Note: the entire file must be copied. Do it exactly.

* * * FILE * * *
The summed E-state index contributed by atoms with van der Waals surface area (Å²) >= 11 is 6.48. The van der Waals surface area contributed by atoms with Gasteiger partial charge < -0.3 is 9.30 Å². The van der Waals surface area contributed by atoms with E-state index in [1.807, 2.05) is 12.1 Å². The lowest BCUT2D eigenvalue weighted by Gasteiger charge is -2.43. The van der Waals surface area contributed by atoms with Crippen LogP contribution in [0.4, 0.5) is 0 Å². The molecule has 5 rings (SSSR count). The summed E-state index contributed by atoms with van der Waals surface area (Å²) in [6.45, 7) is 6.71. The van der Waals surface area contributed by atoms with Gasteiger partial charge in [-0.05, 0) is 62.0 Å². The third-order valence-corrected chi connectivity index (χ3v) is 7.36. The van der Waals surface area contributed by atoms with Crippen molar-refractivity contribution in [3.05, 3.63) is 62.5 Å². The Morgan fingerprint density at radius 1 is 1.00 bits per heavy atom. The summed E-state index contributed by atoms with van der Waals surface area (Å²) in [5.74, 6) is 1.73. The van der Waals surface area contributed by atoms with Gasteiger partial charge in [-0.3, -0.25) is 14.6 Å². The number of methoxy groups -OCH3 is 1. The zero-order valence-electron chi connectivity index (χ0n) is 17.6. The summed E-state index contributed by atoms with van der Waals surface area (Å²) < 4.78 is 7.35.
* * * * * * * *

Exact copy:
The summed E-state index contributed by atoms with van der Waals surface area (Å²) >= 11 is 6.48. The van der Waals surface area contributed by atoms with Gasteiger partial charge < -0.3 is 9.30 Å². The van der Waals surface area contributed by atoms with E-state index in [1.807, 2.05) is 12.1 Å². The lowest BCUT2D eigenvalue weighted by Gasteiger charge is -2.43. The van der Waals surface area contributed by atoms with Crippen LogP contribution in [0.4, 0.5) is 0 Å². The molecule has 5 rings (SSSR count). The summed E-state index contributed by atoms with van der Waals surface area (Å²) in [6.45, 7) is 6.71. The van der Waals surface area contributed by atoms with Gasteiger partial charge in [-0.05, 0) is 62.0 Å². The third-order valence-corrected chi connectivity index (χ3v) is 7.36. The van der Waals surface area contributed by atoms with Crippen molar-refractivity contribution in [3.05, 3.63) is 62.5 Å². The Morgan fingerprint density at radius 1 is 1.00 bits per heavy atom. The summed E-state index contributed by atoms with van der Waals surface area (Å²) in [5.74, 6) is 1.73. The van der Waals surface area contributed by atoms with Gasteiger partial charge in [-0.3, -0.25) is 14.6 Å². The number of methoxy groups -OCH3 is 1. The zero-order valence-electron chi connectivity index (χ0n) is 17.6. The summed E-state index contributed by atoms with van der Waals surface area (Å²) < 4.78 is 7.35.